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**Held** Monday, September 7, 1998

**Handouts**

**Notes**

- Mr. Walker will be observing classes this week in preparation for my interim review. Feel free to let him know your thoughts on my teaching abilities.
- The structure for the next few days is
- Monday: introduction to lexical analysis; regular expressions
- Wednesday: finite automata
- Friday: more on finite automata

- Given that structure, do you have any questions on the readings appropriate for today?
- When I am done recording or answering those questions, we will take a quiz on lexical analysis.
- I have prepared some comments on the initial debates. Most of those comments apply to most of you. I will also send a few select comments to individuals.
- I would also like you to fill out a short survey on the debates.
- The in-class evaluation forms were clearly too much (too many questions for too many people). There was significant variation (from 1 to 5 on the same question for the same person), not everyone filled them out, and there were few qualitative comments (the more useful comments, in my opinion). Next time, you will only evaluate each team as a whole. I will not be summarizing these evaluation forms for this debate.
- I've designed a few new guidelines that we will be using in our subsequent debates (if we have subsequent debates).
- Tomorrow at 4:30, Hilary, Kevin, Raphen, and Sarah L. will be discussing their summer research. Stop by at 4:15 and get food first.
- I will do my best to assign project teams by Wednesday.
- In preparation for Wednesday's class, you should develop a regular
expression for the following language (a variant of comments in C, Pascal,
and Java)
A subset of [a-z]* in which each element begins with

`az`

, ends with`za`

, and contains no substring of the form`az`

.

- Lexical analysis is traditionally the first ``real'' step in compilation.
During lexical analysis, one identifies the simple
*tokens*(also called*lexemes*that make up a program. - What are these tokens? Things like identifiers, particular keywords,
symbols, and such.
- Some tokens have associated
*semantic*values, such as the name of an identifier or the value of an integer.

- Some tokens have associated
- During the tokenizing phase, a compiler converts a sequence of characters (sometimes thought of as a sequence of bytes) to a sequence of tokens.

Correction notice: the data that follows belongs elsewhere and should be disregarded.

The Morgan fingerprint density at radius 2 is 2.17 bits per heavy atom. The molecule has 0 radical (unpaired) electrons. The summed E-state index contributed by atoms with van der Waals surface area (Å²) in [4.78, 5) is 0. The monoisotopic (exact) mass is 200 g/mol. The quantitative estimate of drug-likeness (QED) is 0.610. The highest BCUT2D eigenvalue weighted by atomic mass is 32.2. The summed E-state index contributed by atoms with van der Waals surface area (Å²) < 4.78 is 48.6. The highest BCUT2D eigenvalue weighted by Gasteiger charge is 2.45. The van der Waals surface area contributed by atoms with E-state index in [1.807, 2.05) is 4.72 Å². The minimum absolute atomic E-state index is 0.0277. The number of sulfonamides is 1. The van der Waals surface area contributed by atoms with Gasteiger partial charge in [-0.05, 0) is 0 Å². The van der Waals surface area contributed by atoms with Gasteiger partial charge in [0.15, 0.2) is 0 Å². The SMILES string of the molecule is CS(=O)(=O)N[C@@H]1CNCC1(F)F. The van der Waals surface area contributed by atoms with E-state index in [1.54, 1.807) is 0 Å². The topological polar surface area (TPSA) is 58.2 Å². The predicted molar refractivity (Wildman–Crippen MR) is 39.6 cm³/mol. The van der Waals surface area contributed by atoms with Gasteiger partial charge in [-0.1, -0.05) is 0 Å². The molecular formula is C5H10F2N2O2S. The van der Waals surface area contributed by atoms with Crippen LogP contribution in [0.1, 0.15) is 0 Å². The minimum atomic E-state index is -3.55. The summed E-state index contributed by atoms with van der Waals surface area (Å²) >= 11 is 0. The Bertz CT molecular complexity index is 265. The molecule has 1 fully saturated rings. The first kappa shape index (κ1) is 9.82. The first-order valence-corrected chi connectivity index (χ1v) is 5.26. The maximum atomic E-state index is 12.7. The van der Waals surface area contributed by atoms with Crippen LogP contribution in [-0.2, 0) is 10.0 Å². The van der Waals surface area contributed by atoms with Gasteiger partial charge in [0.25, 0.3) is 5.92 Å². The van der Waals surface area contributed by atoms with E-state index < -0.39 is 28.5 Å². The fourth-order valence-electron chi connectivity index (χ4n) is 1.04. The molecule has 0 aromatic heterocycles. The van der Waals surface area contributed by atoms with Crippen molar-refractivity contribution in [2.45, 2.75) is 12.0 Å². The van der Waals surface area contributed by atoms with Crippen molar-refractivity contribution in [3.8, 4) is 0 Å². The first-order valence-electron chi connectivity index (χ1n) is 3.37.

- During this conversion we often eliminate ``unnecessary'' components, such
as whitespace (spaces, tabs, newlines) and comments.
- However, there are reasons to preserve some related information, such as the number of the line (used in printing error messages).

- Regular expressions can only describe relatively simple languages, but they permit very efficient membership tests and matching.
- [Note that we need a language to describe regular expressions, but we're only now learning how to describe languages, which leads to an interesting problem. We'll use an informal description of regular expressions.]
- Like all languages, the language of regular expressions is based on an underlying alphabet, sigma.
- We'll denote the set of utterances a regular expression denotes by L(exp).
- There is a special symbol, epsilon, not in sigma.
- epsilon is written as epsilon
- L(epsilon) is the set of the empty string, { "" }.

- Any single symbol in sigma is a regular expression.
- The regular expression for that symbol is that symbol
- For each symbol s in sigma, L(s) = { s }.

- The
*concatenation*of any two regular expressions is a regular expression denoting the combinations of strings from those two regular expressions.- If R and S are regular expressions, the concatenation of R and S is written (R.S)
- L((R.S)) = { concat(x,y) | x in L(R), y in L(S) }

- The concatenation of any two strings is the two strings written in
sequence with no intervening space.
- concat("hello", "world") = "helloworld"

- epsilon is the identity string for concatenation
- concat(epsilon,s) = concat(s,epsilon) = s

- We sometimes will want shorthand
- (R.R) may also be written as (R)^2; ((R.R).(R)) as (R)^3; and so on and so forth.

- The
*alternation*of any two regular expressions is a regular expression denoting strings in either language.- If R and S are regular expressions, the alternation of R and S is written (R|S).
- L((R|S)) = L(R) union L(S)

- If R is a regular expression, then the Kleene star of R is a regular
expression.
- If R is a regular expression, the Kleene star of R is written (R*).
- L((R*)) = L(epsilon) union L((R)^1) union L((R)^2) ...

- Because the parentheses are cumbersome, you may remove them if the
meaning is obvious without them. In addition, we often don't write
the concatenation symbol.
- Kleene star has highest precedence; concatenation next; alternation least.
- ab* is (a.(b*)) and not ((a.b)*)
- a|bc is (a|(b.c)) and not ((a|b).c)

- There are a number of shorthands for regular expression. None add
any expressive power and all can be ``compiled'' into normal regular
expressions. These include
- A postfix plus sign (+) for ``at least one instance''. a+ is (a.a*).
- Brackets for alternation of larger sets. [abc] is a|b|c. [a-c] is also a|b|c.
- A postfix question mark for ``optional''. a? is shorthand for (a|epsilon).

- What are some sample regular expressions?
- All strings of a's and b's: (a+b)*
- Strings of a's and b's with exactly one b: a*ba*
- Strings of one or more a's: aa* (also a*a, also a*aa*)

Back to Debate on Tiger vs. our own language as implemented language. On to Introduction to finite automata.

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